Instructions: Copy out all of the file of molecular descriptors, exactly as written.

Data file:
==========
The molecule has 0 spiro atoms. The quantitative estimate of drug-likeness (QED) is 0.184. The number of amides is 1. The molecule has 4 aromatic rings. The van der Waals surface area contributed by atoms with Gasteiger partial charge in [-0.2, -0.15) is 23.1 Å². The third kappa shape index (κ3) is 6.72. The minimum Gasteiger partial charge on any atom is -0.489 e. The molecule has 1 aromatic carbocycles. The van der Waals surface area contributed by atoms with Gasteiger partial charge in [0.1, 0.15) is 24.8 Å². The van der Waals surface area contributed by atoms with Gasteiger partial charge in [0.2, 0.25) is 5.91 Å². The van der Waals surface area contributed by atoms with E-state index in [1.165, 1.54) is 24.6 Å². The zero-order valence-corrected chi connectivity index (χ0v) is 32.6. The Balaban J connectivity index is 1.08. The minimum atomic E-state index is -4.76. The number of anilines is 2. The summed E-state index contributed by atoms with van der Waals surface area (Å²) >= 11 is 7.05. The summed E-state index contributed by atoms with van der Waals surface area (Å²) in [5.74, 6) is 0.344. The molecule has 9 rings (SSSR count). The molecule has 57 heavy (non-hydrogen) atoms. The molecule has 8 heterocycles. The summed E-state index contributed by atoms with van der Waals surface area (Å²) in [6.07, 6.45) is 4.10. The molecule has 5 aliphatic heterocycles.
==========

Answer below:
The molecule has 0 spiro atoms. The quantitative estimate of drug-likeness (QED) is 0.184. The number of amides is 1. The molecule has 4 aromatic rings. The van der Waals surface area contributed by atoms with Gasteiger partial charge in [-0.2, -0.15) is 23.1 Å². The third kappa shape index (κ3) is 6.72. The minimum Gasteiger partial charge on any atom is -0.489 e. The molecule has 1 aromatic carbocycles. The van der Waals surface area contributed by atoms with Gasteiger partial charge in [0.1, 0.15) is 24.8 Å². The van der Waals surface area contributed by atoms with Gasteiger partial charge in [0.2, 0.25) is 5.91 Å². The van der Waals surface area contributed by atoms with E-state index in [1.165, 1.54) is 24.6 Å². The zero-order valence-corrected chi connectivity index (χ0v) is 32.6. The Balaban J connectivity index is 1.08. The minimum atomic E-state index is -4.76. The number of anilines is 2. The summed E-state index contributed by atoms with van der Waals surface area (Å²) >= 11 is 7.05. The summed E-state index contributed by atoms with van der Waals surface area (Å²) in [5.74, 6) is 0.344. The molecule has 9 rings (SSSR count). The molecule has 57 heavy (non-hydrogen) atoms. The molecule has 8 heterocycles. The summed E-state index contributed by atoms with van der Waals surface area (Å²) in [6.07, 6.45) is 4.10. The molecule has 5 aliphatic heterocycles.